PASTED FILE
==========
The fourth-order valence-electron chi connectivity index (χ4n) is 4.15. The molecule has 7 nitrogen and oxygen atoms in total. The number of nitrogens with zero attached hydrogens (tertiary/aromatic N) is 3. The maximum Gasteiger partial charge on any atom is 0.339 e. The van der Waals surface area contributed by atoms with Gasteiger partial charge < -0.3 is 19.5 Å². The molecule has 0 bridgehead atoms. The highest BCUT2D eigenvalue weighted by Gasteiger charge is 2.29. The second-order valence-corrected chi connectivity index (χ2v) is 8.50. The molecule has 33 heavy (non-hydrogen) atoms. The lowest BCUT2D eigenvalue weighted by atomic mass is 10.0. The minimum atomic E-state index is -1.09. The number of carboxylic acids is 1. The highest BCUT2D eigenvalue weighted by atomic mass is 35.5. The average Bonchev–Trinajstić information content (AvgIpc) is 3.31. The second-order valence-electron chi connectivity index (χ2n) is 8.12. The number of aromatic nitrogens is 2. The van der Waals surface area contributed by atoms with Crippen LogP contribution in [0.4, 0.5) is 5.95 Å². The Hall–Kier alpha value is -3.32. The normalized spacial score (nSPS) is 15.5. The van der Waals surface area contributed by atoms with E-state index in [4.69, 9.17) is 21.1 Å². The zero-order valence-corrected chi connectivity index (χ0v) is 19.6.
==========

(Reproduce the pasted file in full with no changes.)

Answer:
The fourth-order valence-electron chi connectivity index (χ4n) is 4.15. The molecule has 7 nitrogen and oxygen atoms in total. The number of nitrogens with zero attached hydrogens (tertiary/aromatic N) is 3. The maximum Gasteiger partial charge on any atom is 0.339 e. The van der Waals surface area contributed by atoms with Gasteiger partial charge < -0.3 is 19.5 Å². The molecule has 0 bridgehead atoms. The highest BCUT2D eigenvalue weighted by Gasteiger charge is 2.29. The second-order valence-corrected chi connectivity index (χ2v) is 8.50. The molecule has 33 heavy (non-hydrogen) atoms. The lowest BCUT2D eigenvalue weighted by atomic mass is 10.0. The minimum atomic E-state index is -1.09. The number of carboxylic acids is 1. The highest BCUT2D eigenvalue weighted by atomic mass is 35.5. The average Bonchev–Trinajstić information content (AvgIpc) is 3.31. The second-order valence-electron chi connectivity index (χ2n) is 8.12. The number of aromatic nitrogens is 2. The van der Waals surface area contributed by atoms with Crippen LogP contribution in [0.4, 0.5) is 5.95 Å². The Hall–Kier alpha value is -3.32. The normalized spacial score (nSPS) is 15.5. The van der Waals surface area contributed by atoms with E-state index in [4.69, 9.17) is 21.1 Å². The zero-order valence-corrected chi connectivity index (χ0v) is 19.6.